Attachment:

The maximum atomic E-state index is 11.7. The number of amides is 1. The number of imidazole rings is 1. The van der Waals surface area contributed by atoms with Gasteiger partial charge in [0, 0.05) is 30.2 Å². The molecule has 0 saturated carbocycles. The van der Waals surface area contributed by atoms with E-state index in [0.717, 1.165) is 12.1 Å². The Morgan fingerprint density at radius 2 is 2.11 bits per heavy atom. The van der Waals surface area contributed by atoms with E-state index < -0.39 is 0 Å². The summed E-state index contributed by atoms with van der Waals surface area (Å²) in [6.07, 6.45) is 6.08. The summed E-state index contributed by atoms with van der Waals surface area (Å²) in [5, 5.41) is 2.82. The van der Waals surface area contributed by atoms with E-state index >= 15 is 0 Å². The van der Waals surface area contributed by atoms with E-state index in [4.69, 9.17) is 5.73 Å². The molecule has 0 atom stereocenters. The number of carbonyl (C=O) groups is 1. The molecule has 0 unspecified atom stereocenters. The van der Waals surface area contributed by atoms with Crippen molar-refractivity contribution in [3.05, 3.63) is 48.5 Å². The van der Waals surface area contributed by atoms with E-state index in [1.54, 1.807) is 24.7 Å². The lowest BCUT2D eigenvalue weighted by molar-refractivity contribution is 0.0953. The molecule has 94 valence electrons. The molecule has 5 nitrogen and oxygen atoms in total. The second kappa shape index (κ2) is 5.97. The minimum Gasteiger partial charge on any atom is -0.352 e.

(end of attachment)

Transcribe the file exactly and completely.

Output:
The maximum atomic E-state index is 11.7. The number of amides is 1. The number of imidazole rings is 1. The van der Waals surface area contributed by atoms with Gasteiger partial charge in [0, 0.05) is 30.2 Å². The molecule has 0 saturated carbocycles. The van der Waals surface area contributed by atoms with E-state index in [0.717, 1.165) is 12.1 Å². The Morgan fingerprint density at radius 2 is 2.11 bits per heavy atom. The van der Waals surface area contributed by atoms with E-state index < -0.39 is 0 Å². The summed E-state index contributed by atoms with van der Waals surface area (Å²) in [6.07, 6.45) is 6.08. The summed E-state index contributed by atoms with van der Waals surface area (Å²) in [5, 5.41) is 2.82. The van der Waals surface area contributed by atoms with E-state index >= 15 is 0 Å². The van der Waals surface area contributed by atoms with E-state index in [4.69, 9.17) is 5.73 Å². The molecule has 0 atom stereocenters. The number of carbonyl (C=O) groups is 1. The molecule has 0 unspecified atom stereocenters. The van der Waals surface area contributed by atoms with Crippen molar-refractivity contribution in [3.05, 3.63) is 48.5 Å². The van der Waals surface area contributed by atoms with E-state index in [1.54, 1.807) is 24.7 Å². The lowest BCUT2D eigenvalue weighted by molar-refractivity contribution is 0.0953. The molecule has 94 valence electrons. The molecule has 5 nitrogen and oxygen atoms in total. The second kappa shape index (κ2) is 5.97. The minimum Gasteiger partial charge on any atom is -0.352 e.